Design house Icona has returned with a second iteration of its Vulcano supercar that we first saw in 2013. Icona was founded in Turin but based in Shanghai and specializes in exporting Italian automotive design and engineering services to firms operating in China. Its Vulcano was originally conceived to showcase the talents of the firm’s staff, and there’s still the chance it may enter production.
Icona hasn’t ruled out building a small run of Vulcanos for public sale and at the past weekend’s Pebble Beach Concours d’Elegance the company showed off a new version that’s much closer to becoming a production reality than the original. This is because while the original Vulcano was simply envisaged to come with a hybrid system built around either a V-12 engine or twin-turbocharged V-6, the latest version, dubbed the Vulcano Titanium, packs a supercharged 6.2-liter LS9 V-8 borrowed from the C6 Corvette ZR1. It also has a fully functional interior.
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Icona Vulcano TitaniumEnlarge Photo
As its name suggests, the Vulcano Titanium features plenty of light yet sturdy titanium in its construction. In fact, the body of the car is a mix of the metal and even lighter carbon fiber. Responsible for the construction was Italian coachbuilder Cecomp, one of the founding partners of Icona. The curb weight is said to measure in at 3,516 pounds.
The engine is positioned in front of the cabin but behind the front axle, creating a front-midship positioning for improved handling and dynamics. Peak output is 670 horsepower and 620 pound-feet of torque, though Icona says this can be raised to well over 1,000 hp if necessary, and drive is to the rear wheels only via a paddle-shifted gearbox. With the current setup, Icona says the Vulcano Titanium will accelerate to 60 mph from rest in just 2.8 seconds, pass 120 mph in 8.8 seconds, and reach a top speed of 220 mph.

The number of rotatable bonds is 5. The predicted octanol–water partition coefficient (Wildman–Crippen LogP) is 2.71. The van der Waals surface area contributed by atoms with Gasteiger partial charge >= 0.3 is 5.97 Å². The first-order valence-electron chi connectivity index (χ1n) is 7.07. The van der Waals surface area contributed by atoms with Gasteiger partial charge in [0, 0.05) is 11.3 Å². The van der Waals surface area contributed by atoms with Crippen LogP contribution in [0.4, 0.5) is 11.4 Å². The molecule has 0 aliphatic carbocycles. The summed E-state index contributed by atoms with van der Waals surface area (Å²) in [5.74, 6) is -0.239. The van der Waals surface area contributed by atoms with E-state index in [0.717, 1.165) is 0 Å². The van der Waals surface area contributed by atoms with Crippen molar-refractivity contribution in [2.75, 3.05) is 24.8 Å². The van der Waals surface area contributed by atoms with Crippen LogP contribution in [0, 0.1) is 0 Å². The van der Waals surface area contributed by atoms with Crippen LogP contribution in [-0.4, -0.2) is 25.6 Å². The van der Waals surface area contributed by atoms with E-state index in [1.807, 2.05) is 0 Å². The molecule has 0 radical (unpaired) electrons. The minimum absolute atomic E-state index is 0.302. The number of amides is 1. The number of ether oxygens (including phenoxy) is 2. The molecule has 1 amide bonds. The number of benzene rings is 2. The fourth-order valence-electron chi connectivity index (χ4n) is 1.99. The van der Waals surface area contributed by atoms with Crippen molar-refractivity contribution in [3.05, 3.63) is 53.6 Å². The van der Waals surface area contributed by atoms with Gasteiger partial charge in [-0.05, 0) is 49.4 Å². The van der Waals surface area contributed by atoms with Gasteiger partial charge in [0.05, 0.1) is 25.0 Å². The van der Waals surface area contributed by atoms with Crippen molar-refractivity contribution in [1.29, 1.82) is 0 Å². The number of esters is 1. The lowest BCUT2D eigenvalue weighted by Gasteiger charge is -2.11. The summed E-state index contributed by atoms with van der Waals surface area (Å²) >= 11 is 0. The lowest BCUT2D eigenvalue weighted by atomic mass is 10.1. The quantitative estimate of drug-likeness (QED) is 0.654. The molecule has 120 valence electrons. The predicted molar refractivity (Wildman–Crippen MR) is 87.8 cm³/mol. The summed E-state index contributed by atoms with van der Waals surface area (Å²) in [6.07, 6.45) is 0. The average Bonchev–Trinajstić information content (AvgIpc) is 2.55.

As previously reported, Frenchman Samuael Chuffart, a former Bertone designer, was responsible for the look of the Vulcano. The design blends elements of modern supercars such as the Ferrari F12 Berlinetta and Lexus LFA but in a unique way. Also unique are the titanium panels, most of which have been worked using traditional coachbuilding methods. Icona says the panels were entirely hammered by hand and required no welds or heating. They are just 0.5 millimeters thick, as any thicker and the desired result would not be possible.
Samuel Chuffart (left) and Claudio LombardiEnlarge Photo
The engineering work, meanwhile, was handled by Claudio Lombardi. The former Scuderia Ferrari engineer, responsible for some of Ferrari’s Formula One V-12 engines of the early 1990s, used a number of components from the Corvette ZR1 for the latest Vulcano concept. In addition to the engine, some of the ZR1 suspension was converted for use in the Icona supercar. He also oversaw the installation of the gearbox, a six-speed sequential unit from Italy’s Automac Modena.
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